NZ Catholic

Sadness at Msgr Browne’s death

Hamilton Bishop Stephen Lowe expressed sadness over the passing away of Msgr Michael Browne, brother of Bishop Emeritus of Hamilton, Bishop Denis Browne. Msgr Browne was 85.

“The Lord has called Michael home at 10.20pm. May he know the fullness of God’s love,” Bishop Denis said in a text message to Bishop Lowe on March 3, 2020.

Msgr Browne’s roles in Hamilton diocese included being vicar for administration, Clergy Trust Fund secretary, treasurer of the CTF and Medicare Fund, member of the DFC, confessor for the Tyburn community, member of the Priest Council and College of Consultors, member of the Appointments Committee, Dean of the Hamilton North Deanery, convenor of the Boundaries Commission – being a sub-committee of the Priest Council – and chancellor for diocese.

He retired in 2013, residing first in Papamoa and then moving to Auckland.

Msgr Browne was ordained as a priest in 1959 by Archbishop James Liston, having been trained at Holy Name Seminary, Christchurch and Holy Cross College, Mosgiel.

He was assistant parish priest in Onehunga (1959-1971) and Tauranga (1971-1975). He was then assigned as parish priest of Tokoroa (1975-1981), Gisborne (1981-1987), Matamata (1987-1997), Fairfield (1998-2002), Fairfield and Te Rapa (2002- 2006) and Tauranga (2007-2012).

A requiem Mass was celebrated at the Cathedral of the Blessed Virgin Mary on March 6, followed by burial at the Ohaupo Catholic Cemetery.

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NZ Catholic

A different kind of Holy Week

Auckland Bishop Patrick Dunn said this year’s Holy Week celebrations may be different but can be “a time of great blessing”.

“I’m very conscious that on Palm Sunday, we are moving into Holy Week. And it’s certainly going to be a different kind of Holy Week, with none of the large gatherings and the beautiful liturgies that we usually associate at this time of the year,” he said in a video recorded at the Pompallier Diocesan Centre and posted on St Patrick Cathedral’s Facebook page.

“But instead, it is going to be a personal private journey as it is for many people at different times. “

Bishop Dunn said on Palm Sunday Mass and a Good Friday liturgy, will be broadcast on Shine TV, channel 25 on Freeview (Channel 201 on Sky TV).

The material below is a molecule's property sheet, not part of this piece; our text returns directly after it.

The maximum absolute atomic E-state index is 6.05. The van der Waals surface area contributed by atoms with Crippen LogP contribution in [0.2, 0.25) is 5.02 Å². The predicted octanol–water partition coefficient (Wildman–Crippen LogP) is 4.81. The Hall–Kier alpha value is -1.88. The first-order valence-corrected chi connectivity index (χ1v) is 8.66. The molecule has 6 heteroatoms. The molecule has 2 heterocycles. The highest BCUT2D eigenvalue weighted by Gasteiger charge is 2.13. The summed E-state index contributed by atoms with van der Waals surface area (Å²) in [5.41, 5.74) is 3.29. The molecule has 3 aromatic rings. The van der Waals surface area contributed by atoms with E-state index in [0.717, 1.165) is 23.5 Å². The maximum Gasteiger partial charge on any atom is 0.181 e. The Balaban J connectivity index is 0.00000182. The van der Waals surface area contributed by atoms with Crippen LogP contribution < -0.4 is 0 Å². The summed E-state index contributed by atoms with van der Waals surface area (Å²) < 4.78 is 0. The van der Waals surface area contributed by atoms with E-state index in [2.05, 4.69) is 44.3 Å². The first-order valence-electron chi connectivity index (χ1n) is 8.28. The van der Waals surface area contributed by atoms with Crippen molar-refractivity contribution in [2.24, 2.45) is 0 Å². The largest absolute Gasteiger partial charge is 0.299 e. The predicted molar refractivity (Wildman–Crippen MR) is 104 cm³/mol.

The Palm Sunday Mass will be shown on Sunday at 1.35 pm while the Good Friday liturgy will be at 8.30 am on that channel.

Bishop Dunn also announced there will be a 3 pm national Catholic liturgy available in all the websites of the different dioceses of New Zealand.

Each diocese had already linked resources such as prayers and reflections on their websites for Holy Week.

“I pray that Holy Week this year will be a time of  special blessing and I wish you a very happy Easter even if we are going to celebrate it in our bubbles and in the middle of a pandemic. Our forebears in faith endured similar challenges and survived and flourished. And I’m sure, we will, too. So, God bless you all,” Bishop Dunn said.

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NZ Catholic

Catholic prayer app launched in NZ

You often hear “there’s an app for that!”

Now New Zealand Catholics have an app for prayers with the launch of the NZpray2day app for their Android mobile phones.

The Church’s National Centre for Religious Studies (NCRS) — part of Te Kupenga-Catholic Leadership Institute — announced on March 11 the launch of “NZpray2day” on Google Play for Android devices.

NCRS director Colin MacLeod said “NZpray2day” is designed to support young and old in Catholic schools and parishes to enter simply into the richness of the ancient Christian cycle of seasons, saints and readings.

“It’s not an exhaustive source of all information in these areas,” Mr MacLeod said.

“But rather, it takes ‘snapshots’ and encourages people to seek a moment to reflect, pray and respond. It also brings in pieces of history to link this liturgical journey with aspects of the story of
New Zealand and the wider world.”

So far NZpray2day is only available for Android devices; simply go to Google Play Store, search for NZpray2day, and install. But it could be available for Apple devices by mid-year. Mr MacLeod said the app is free — and is a gift to people from the National Centre for Religious Studies.

“We hope it will be an inviting and useful tool for individual, class and staff prayer in schools, and for whānau and parishioners throughout Aotearoa and abroad,” he said.

Mr MacLeod added that the project has been a major labour of love and “was deceptively complicated to create”. He gave special acknowledgment to Jo Bell and Pierre Schmits as primary writer and designer on the NCRS team.

“Our simple hope is that . . . NZpray2day helps people become more easily aware of the gentle cycle of days and months which link us to creation, the life of Jesus and the shared journey of the Church. It is a journey we walk together.”

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